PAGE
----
But the problem with this approach is that fans need to navigate to an artist’s web site and find the merch for sale and be ready to buy. Today only 15% of merch is sold online. New companies like Merchluv, which I am an investor in are about to blaze new trails in digital merchandising. The reason to do this? Grow overall revenue.
The large merchandising companies are very aware of the opportunities of snaring a hot band and bringing their merch to market effectively. The holy grail of this is the long-term sales possible from mega-popular bands over time. Anyone want to guess how many Dark Side of the Moon T-shirts have been sold? Companies like Old Glory have been licensing artist merchandise for decades.
Now we can argue whether there will ever be another blockbuster band like Pink Floyd or the Rolling Stones or Metallica – but if there is going to be significant revenue in the music market of the future, merchandise is going to be a huge contributor. Merchandise might possibly become the single largest revenue generator for artists of the future. You have to think big here and broader to see what I am talking about.
When artists today are being pulled in various directions to run their businesses, create, act, teach, write and express themselves and interact with their audience, what could be better for supporting a career than a good merch strategy? Think about the merchandising empires built by Jimmy Buffett, Jay-Z, Puffy, 50 Cent, the Grateful Dead. The merch is the tail wagging the dog and it has made these artists a fortune.
For musicians in the digital age, revenue needs to come from something than other the recording itself. To some extent this has always been true, but never more so than today.
My friend Todd Siegel and partner in Merchluv tells me that these days creating innovative merch and finding things that resonate with your audience is easier than ever, and many clever artists are using fan sourcing and crowd sourcing options like Talent House and Creative Allies to design merch with their fans. Once you have a design, you can use sites like Zazzle to test ideas for new products without investing in inventory up front.
Bands like Insane Clown Possee (ICP) have created a cult-like brand through the use of iconic imagery and building a strong following by involving their fans. The Misfits have sold more merch than music because of that iconic skull that people buy because the merch itself is cool and fashonable.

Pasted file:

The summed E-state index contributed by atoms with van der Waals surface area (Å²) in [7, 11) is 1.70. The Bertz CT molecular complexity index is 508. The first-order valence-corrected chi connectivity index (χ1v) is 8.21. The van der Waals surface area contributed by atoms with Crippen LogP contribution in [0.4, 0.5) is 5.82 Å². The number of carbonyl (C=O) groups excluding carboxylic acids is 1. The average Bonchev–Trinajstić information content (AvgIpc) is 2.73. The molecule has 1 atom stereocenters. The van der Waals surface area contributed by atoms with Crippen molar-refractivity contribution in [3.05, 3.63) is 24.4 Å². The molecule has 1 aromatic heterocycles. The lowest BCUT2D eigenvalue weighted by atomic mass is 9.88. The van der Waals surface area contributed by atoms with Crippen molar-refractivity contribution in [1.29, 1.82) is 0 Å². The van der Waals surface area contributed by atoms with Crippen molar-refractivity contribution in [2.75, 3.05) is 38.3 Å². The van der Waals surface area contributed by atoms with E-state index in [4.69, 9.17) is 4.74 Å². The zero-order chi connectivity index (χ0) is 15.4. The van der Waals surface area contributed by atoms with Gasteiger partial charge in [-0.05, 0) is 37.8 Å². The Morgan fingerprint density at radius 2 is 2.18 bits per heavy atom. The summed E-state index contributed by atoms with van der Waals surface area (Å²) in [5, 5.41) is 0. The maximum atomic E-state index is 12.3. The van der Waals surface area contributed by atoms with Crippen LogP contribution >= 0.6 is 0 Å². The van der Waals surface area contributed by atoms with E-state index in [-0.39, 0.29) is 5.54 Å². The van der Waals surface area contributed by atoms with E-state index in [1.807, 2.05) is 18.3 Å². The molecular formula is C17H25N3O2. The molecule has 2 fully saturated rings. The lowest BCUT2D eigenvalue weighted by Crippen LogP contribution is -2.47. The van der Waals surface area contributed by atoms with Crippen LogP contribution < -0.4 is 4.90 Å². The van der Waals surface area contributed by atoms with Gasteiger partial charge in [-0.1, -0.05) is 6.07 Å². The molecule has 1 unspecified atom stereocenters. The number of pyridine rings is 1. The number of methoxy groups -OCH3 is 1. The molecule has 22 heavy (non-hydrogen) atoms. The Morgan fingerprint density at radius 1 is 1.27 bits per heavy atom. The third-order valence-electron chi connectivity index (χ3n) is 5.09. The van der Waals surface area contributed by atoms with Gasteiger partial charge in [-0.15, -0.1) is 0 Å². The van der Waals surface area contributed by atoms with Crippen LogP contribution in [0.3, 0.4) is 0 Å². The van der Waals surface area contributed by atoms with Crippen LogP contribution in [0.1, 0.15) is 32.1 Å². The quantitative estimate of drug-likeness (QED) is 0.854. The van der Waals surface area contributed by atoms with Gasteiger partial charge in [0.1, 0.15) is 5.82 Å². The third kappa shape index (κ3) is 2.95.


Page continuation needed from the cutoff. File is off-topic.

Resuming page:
And talk about branding, take a look at what Deadmau5 is doing with the goofy mouse head. This guy has merch everywhere and may just overtake Mickey Mouse in brand awareness across teenagers. Even if you have never heard him perform, you know who he is.
Beats by Dr. Dre is another example of merch that has gone over the top and transcended the music entirely to become a lifestyle product that in some respects is becoming a big part of the music industry. This in only a matter of a few years.
The brainchild of artist/producer Dr. Dre and Interscope Chairman Jimmy Iovine, Beats is bringing high-quality audio to fans through their headphones, sound systems, and now the recently acquired MOG digital music service. Dre has taken a brand established as a recording artist and is in the process of turning it into the music industry of the future, through a grand merchandising strategy.
In the face of declining recorded music sales, many of us are looking hard at the opportunities for generating money in music today. Most of the investment from VCs, Angel investors or Private Equity in music has been in streaming music, discovery, ticketing, crowd funding and artist services. Businesses like Pandora, Spotify, Beats, Ticketfly, Soundcloud, Songkick and Indiegogo all have received significant investments in recent years.
There are two ways that bands have always made money. One is by performing and the other is by selling merchandise. Both are tried and true methods, difficult to download or duplicate, and solid and reliable opportunities.
Why have hundreds of millions of dollars in venture capital been poured into online music services in the face of severely declining recorded revenue, when one of the most profitable parts of the music business—namely merch—been largely ignored by investors? Wouldn’t it make more sense try to increase sales of an already healthy and expanding market segment, ripe for disruption?